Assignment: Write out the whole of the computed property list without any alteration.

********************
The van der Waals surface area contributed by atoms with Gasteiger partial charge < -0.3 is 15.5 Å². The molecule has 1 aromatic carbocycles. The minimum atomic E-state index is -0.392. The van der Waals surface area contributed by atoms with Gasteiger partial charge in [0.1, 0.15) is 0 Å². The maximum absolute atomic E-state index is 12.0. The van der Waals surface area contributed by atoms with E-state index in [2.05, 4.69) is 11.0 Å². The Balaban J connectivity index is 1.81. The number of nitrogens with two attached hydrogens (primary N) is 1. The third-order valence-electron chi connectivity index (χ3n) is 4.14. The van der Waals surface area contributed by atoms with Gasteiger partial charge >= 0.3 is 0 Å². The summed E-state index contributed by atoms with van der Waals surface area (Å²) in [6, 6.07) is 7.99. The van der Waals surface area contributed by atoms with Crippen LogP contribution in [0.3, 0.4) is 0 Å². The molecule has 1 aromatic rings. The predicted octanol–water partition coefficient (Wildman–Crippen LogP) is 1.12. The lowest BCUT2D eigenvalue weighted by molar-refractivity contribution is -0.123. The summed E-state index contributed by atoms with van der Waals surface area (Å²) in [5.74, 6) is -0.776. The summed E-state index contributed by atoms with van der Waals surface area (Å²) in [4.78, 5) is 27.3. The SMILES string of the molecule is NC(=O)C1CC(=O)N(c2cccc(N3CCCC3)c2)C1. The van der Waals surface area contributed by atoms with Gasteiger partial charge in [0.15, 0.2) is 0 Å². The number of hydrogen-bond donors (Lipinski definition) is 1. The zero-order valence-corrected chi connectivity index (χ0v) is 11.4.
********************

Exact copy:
The van der Waals surface area contributed by atoms with Gasteiger partial charge < -0.3 is 15.5 Å². The molecule has 1 aromatic carbocycles. The minimum atomic E-state index is -0.392. The van der Waals surface area contributed by atoms with Gasteiger partial charge in [0.1, 0.15) is 0 Å². The maximum absolute atomic E-state index is 12.0. The van der Waals surface area contributed by atoms with E-state index in [2.05, 4.69) is 11.0 Å². The Balaban J connectivity index is 1.81. The number of nitrogens with two attached hydrogens (primary N) is 1. The third-order valence-electron chi connectivity index (χ3n) is 4.14. The van der Waals surface area contributed by atoms with Gasteiger partial charge >= 0.3 is 0 Å². The summed E-state index contributed by atoms with van der Waals surface area (Å²) in [6, 6.07) is 7.99. The van der Waals surface area contributed by atoms with Crippen LogP contribution in [0.3, 0.4) is 0 Å². The molecule has 1 aromatic rings. The predicted octanol–water partition coefficient (Wildman–Crippen LogP) is 1.12. The lowest BCUT2D eigenvalue weighted by molar-refractivity contribution is -0.123. The summed E-state index contributed by atoms with van der Waals surface area (Å²) in [5.74, 6) is -0.776. The summed E-state index contributed by atoms with van der Waals surface area (Å²) in [4.78, 5) is 27.3. The SMILES string of the molecule is NC(=O)C1CC(=O)N(c2cccc(N3CCCC3)c2)C1. The van der Waals surface area contributed by atoms with Gasteiger partial charge in [0.15, 0.2) is 0 Å². The number of hydrogen-bond donors (Lipinski definition) is 1. The zero-order valence-corrected chi connectivity index (χ0v) is 11.4.